Frances joined LSTM on August 1st 2016. Previously a Professor of International Sexual Health and HIV at University College London she has lived and worked full time in Zimbabwe since 1999. Frances has also worked across Southern Africa and in India. In 2012, she founded the Centre for Sexual Health and HIV AIDS Research (CeSHHAR) Zimbabwe and is currently CeSHHAR Executive Director.
MBBS (1984; University of London)
MSc Epidemiology (1990; London School of Hygiene and Tropical Medicine)
MD Epidemiology (1995; University of London)
FRCP and FRCPE (2000)
Frances has lived and worked full time in Zimbabwe since 1999 where she leads a portfolio of HIV prevention research which includes large scale impact evaluations of national HIV programmes. Currently she is evaluating Zimbabwe’s National PMTCT programme, conducting an impact evaluation of ART for prevention in female sex workers and providing evidence to support scale up of voluntary male circumcision. She oversees implementation of Zimbabwe’s “Sisters with a Voice’ program for sex workers which has national coverage and which is informed by a series of implementation research studies. Professor Cowan is PI for a Wellcome Trust Collaborative Award in Science which aims to explore how to optimise differentiated HIV prevention and care among sex workers in southern Africa in order to support virtual elimination of infectious HIV among sex workers in the region.
She works closely with the Zimbabwe Ministry of Health and Child Care and National AIDS Council to provide evidence for their HIV prevention strategy - most recently as part of a consortium funded by UNITAID to Stimulate and Shape the Market in HIV self-testing in Africa. She is co-chair of HPTN’s Adolescent Science Committee, has been on a number of WHO expert panels and is co-PI on a number of research capacity strengthening initiatives focusing on Southern Africa.
Specific research projects
National program for sex workers in Zimbabwe – ‘Sister’s with a Voice working in 36 sites nationally. Nested within Sisters program are multi methods research projects to estimate size of Zimbabwe’s sex worker population, to determine the impact of intervention to improve linkage to HIV prevention and care (SAPPH-IRe trial; DREAMS impact evaluation) and to determine effects of migration on program engagement.
Impact evaluation of Zimbabwe’s national elimination of mother to child transmission programme.
Impact evaluation of the Zvandiri programme; a comprehensive community based programme of psychosocial care for HIV infected adolescents. Determining its impact on ART retention and adherence, psychosocial well being and sexual health.
The CHIDO trial – an impact evaluation of a comprehensive community based. intervention for HIV infected mothers and their HIV exposed infants (aged 0-2 years). The intervention comprises parental skills building, economic strengthening and HIV case care management. Determining impact on early childhood development and retention in HIV care.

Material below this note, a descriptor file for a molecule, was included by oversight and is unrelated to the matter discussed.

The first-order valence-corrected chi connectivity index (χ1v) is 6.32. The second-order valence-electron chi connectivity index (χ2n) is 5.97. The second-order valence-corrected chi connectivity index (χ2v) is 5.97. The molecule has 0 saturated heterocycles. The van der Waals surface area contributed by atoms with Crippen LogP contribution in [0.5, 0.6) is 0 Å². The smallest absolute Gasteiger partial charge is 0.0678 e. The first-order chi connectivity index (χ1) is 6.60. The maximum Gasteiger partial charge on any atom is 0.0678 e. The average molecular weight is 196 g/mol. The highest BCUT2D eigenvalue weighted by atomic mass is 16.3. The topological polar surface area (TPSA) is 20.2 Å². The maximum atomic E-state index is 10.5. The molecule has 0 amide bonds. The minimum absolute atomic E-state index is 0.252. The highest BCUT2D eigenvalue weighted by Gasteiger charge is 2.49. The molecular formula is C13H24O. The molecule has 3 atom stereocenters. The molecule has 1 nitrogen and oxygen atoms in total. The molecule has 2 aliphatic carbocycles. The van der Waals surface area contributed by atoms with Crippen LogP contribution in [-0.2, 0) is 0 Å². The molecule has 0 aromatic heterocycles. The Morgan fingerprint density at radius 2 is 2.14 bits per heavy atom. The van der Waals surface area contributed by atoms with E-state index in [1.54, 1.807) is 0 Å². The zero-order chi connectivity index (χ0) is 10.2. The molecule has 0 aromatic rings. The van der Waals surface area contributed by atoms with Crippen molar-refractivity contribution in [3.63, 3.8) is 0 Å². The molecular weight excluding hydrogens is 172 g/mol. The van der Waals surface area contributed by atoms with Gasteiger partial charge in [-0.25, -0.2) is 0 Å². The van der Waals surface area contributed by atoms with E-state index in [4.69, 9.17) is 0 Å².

Protocol Team for HPTN 082 to evaluate the uptake and adherence to pre-exposure prophylaxis (PrEP) in adolescents in South Africa and Zimbabwe.
Impact evaluation of the Friendship Bench in adolescents – an evaluation to determine feasibility, acceptability and impact of Friendship Bench (lay health care worker delivered mental health intervention) on psychological well-being.
Two further areas of operations research use a behavioural economics approach to generate demand for HIV and reproductive health services, specifically use of non-financial incentives i) to overcome the barriers to HIV testing as a couple and ii) encourage referral for and uptake of long acting methods of contraception.
Frances is co-Chair of the NIH’s HPTN Adolescent Working Group which is tasked to develop adolescent HIV prevention treatment and care proposals for implementation across the HIV Prevention Trials Network. She is a member of the Protocol Team for a proposal to evaluate the uptake and adherence to pre-exposure prophylaxis (PrEP) in adolescents in South Africa and Zimbabwe which we hope will roll out later this year.
In 2011 she led a study to pilot the use of health promoting schools to improve HIV prevention and mental health among Zimbabwean secondary school students on behalf of UNICEF.
Frances is co –PI of a study to explore how parenting of adolescents improves HIV prevention (the FAMILY study).
She was Chair of the DSMB for a trial of using football as a focus for HIV prevention in South Africa.
She is PI of a cluster randomised trial determining the effectiveness of a community based intervention for adolescents living with HIV and Co-PI on research capacity strengthening grant Wellcome Trust funded African Mental Health Research Initiative.